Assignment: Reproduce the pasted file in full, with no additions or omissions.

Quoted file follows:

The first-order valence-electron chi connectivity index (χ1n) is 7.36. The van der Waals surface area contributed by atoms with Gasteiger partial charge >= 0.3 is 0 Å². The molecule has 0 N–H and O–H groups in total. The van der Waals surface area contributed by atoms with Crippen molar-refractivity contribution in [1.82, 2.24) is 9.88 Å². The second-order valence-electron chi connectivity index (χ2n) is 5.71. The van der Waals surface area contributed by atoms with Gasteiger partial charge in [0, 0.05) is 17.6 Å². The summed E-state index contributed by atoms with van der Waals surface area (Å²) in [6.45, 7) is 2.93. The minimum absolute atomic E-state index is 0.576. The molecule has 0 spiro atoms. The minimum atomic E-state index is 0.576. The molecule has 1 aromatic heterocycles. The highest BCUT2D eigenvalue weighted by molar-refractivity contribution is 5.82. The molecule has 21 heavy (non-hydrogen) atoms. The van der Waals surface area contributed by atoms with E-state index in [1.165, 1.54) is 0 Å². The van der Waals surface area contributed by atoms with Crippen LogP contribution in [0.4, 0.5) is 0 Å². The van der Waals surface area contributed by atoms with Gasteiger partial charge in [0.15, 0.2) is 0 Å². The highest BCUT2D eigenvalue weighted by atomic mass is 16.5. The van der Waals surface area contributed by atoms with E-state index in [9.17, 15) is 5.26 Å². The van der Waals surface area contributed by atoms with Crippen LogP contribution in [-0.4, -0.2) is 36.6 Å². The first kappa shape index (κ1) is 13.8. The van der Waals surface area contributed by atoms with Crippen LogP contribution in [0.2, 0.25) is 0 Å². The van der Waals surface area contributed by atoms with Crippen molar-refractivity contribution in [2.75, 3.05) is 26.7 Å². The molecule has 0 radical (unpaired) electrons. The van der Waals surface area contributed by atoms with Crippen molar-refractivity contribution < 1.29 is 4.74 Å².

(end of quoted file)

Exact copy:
The first-order valence-electron chi connectivity index (χ1n) is 7.36. The van der Waals surface area contributed by atoms with Gasteiger partial charge >= 0.3 is 0 Å². The molecule has 0 N–H and O–H groups in total. The van der Waals surface area contributed by atoms with Crippen molar-refractivity contribution in [1.82, 2.24) is 9.88 Å². The second-order valence-electron chi connectivity index (χ2n) is 5.71. The van der Waals surface area contributed by atoms with Gasteiger partial charge in [0, 0.05) is 17.6 Å². The summed E-state index contributed by atoms with van der Waals surface area (Å²) in [6.45, 7) is 2.93. The minimum absolute atomic E-state index is 0.576. The molecule has 0 spiro atoms. The minimum atomic E-state index is 0.576. The molecule has 1 aromatic heterocycles. The highest BCUT2D eigenvalue weighted by molar-refractivity contribution is 5.82. The molecule has 21 heavy (non-hydrogen) atoms. The van der Waals surface area contributed by atoms with E-state index in [1.165, 1.54) is 0 Å². The van der Waals surface area contributed by atoms with Crippen LogP contribution in [0.4, 0.5) is 0 Å². The van der Waals surface area contributed by atoms with Gasteiger partial charge in [0.15, 0.2) is 0 Å². The highest BCUT2D eigenvalue weighted by atomic mass is 16.5. The van der Waals surface area contributed by atoms with E-state index in [9.17, 15) is 5.26 Å². The van der Waals surface area contributed by atoms with Crippen LogP contribution in [-0.4, -0.2) is 36.6 Å². The first kappa shape index (κ1) is 13.8. The van der Waals surface area contributed by atoms with Crippen LogP contribution in [0.2, 0.25) is 0 Å². The van der Waals surface area contributed by atoms with Crippen molar-refractivity contribution in [2.75, 3.05) is 26.7 Å². The molecule has 0 radical (unpaired) electrons. The van der Waals surface area contributed by atoms with Crippen molar-refractivity contribution < 1.29 is 4.74 Å².